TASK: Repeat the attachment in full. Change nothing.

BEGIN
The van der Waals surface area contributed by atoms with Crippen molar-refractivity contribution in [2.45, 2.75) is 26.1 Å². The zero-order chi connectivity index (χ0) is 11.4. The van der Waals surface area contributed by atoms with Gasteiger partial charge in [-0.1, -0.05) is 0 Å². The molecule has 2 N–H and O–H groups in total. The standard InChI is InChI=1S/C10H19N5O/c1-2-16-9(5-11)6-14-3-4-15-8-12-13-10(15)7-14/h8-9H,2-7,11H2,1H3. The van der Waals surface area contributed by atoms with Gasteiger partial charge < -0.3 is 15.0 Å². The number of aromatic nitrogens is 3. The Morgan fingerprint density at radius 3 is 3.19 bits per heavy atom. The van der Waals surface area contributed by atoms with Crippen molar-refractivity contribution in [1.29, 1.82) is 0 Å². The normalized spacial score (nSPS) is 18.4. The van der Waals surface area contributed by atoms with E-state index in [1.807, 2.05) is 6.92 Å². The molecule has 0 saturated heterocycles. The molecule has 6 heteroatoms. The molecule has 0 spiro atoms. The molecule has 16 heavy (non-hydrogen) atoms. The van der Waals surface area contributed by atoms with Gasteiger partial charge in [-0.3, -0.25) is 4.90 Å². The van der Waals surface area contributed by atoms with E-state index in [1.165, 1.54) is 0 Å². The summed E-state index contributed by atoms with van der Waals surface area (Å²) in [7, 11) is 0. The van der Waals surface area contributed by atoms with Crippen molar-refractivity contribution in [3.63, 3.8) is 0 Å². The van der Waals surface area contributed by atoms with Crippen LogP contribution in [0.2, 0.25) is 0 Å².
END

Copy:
The van der Waals surface area contributed by atoms with Crippen molar-refractivity contribution in [2.45, 2.75) is 26.1 Å². The zero-order chi connectivity index (χ0) is 11.4. The van der Waals surface area contributed by atoms with Gasteiger partial charge in [-0.1, -0.05) is 0 Å². The molecule has 2 N–H and O–H groups in total. The standard InChI is InChI=1S/C10H19N5O/c1-2-16-9(5-11)6-14-3-4-15-8-12-13-10(15)7-14/h8-9H,2-7,11H2,1H3. The van der Waals surface area contributed by atoms with Gasteiger partial charge < -0.3 is 15.0 Å². The number of aromatic nitrogens is 3. The Morgan fingerprint density at radius 3 is 3.19 bits per heavy atom. The van der Waals surface area contributed by atoms with Crippen molar-refractivity contribution in [1.29, 1.82) is 0 Å². The normalized spacial score (nSPS) is 18.4. The van der Waals surface area contributed by atoms with E-state index in [1.807, 2.05) is 6.92 Å². The molecule has 0 saturated heterocycles. The molecule has 6 heteroatoms. The molecule has 0 spiro atoms. The molecule has 16 heavy (non-hydrogen) atoms. The van der Waals surface area contributed by atoms with Gasteiger partial charge in [-0.3, -0.25) is 4.90 Å². The van der Waals surface area contributed by atoms with E-state index in [1.165, 1.54) is 0 Å². The summed E-state index contributed by atoms with van der Waals surface area (Å²) in [7, 11) is 0. The van der Waals surface area contributed by atoms with Crippen molar-refractivity contribution in [3.63, 3.8) is 0 Å². The van der Waals surface area contributed by atoms with Crippen LogP contribution in [0.2, 0.25) is 0 Å².